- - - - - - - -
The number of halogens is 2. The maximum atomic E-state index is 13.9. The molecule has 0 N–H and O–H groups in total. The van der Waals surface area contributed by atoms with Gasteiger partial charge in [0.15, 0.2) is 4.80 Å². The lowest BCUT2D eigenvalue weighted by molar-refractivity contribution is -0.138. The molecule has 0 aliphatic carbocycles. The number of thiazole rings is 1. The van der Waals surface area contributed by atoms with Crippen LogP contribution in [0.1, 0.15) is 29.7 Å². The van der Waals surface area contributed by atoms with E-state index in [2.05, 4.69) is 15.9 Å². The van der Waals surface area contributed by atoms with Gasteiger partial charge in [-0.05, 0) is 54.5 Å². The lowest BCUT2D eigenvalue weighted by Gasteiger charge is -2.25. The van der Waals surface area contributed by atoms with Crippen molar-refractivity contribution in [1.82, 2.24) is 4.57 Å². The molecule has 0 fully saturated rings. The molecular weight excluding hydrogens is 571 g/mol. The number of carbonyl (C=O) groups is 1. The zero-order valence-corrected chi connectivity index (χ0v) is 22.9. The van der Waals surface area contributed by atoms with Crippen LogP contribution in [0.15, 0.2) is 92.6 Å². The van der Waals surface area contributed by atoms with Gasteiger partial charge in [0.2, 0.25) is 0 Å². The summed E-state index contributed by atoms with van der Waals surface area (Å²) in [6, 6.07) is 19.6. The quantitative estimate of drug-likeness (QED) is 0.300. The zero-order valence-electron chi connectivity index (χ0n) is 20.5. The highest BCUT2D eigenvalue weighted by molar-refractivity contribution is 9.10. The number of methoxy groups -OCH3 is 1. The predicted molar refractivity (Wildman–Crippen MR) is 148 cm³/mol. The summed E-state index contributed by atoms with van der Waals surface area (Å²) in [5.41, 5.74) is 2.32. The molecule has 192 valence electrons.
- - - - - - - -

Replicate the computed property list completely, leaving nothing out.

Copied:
The number of halogens is 2. The maximum atomic E-state index is 13.9. The molecule has 0 N–H and O–H groups in total. The van der Waals surface area contributed by atoms with Gasteiger partial charge in [0.15, 0.2) is 4.80 Å². The lowest BCUT2D eigenvalue weighted by molar-refractivity contribution is -0.138. The molecule has 0 aliphatic carbocycles. The number of thiazole rings is 1. The van der Waals surface area contributed by atoms with Crippen LogP contribution in [0.1, 0.15) is 29.7 Å². The van der Waals surface area contributed by atoms with E-state index in [2.05, 4.69) is 15.9 Å². The van der Waals surface area contributed by atoms with Gasteiger partial charge in [-0.05, 0) is 54.5 Å². The lowest BCUT2D eigenvalue weighted by Gasteiger charge is -2.25. The van der Waals surface area contributed by atoms with Crippen molar-refractivity contribution in [1.82, 2.24) is 4.57 Å². The molecule has 0 fully saturated rings. The molecular weight excluding hydrogens is 571 g/mol. The number of carbonyl (C=O) groups is 1. The zero-order valence-corrected chi connectivity index (χ0v) is 22.9. The van der Waals surface area contributed by atoms with Crippen LogP contribution in [0.15, 0.2) is 92.6 Å². The van der Waals surface area contributed by atoms with Gasteiger partial charge in [0.2, 0.25) is 0 Å². The summed E-state index contributed by atoms with van der Waals surface area (Å²) in [6, 6.07) is 19.6. The quantitative estimate of drug-likeness (QED) is 0.300. The zero-order valence-electron chi connectivity index (χ0n) is 20.5. The highest BCUT2D eigenvalue weighted by molar-refractivity contribution is 9.10. The number of methoxy groups -OCH3 is 1. The predicted molar refractivity (Wildman–Crippen MR) is 148 cm³/mol. The summed E-state index contributed by atoms with van der Waals surface area (Å²) in [5.41, 5.74) is 2.32. The molecule has 192 valence electrons.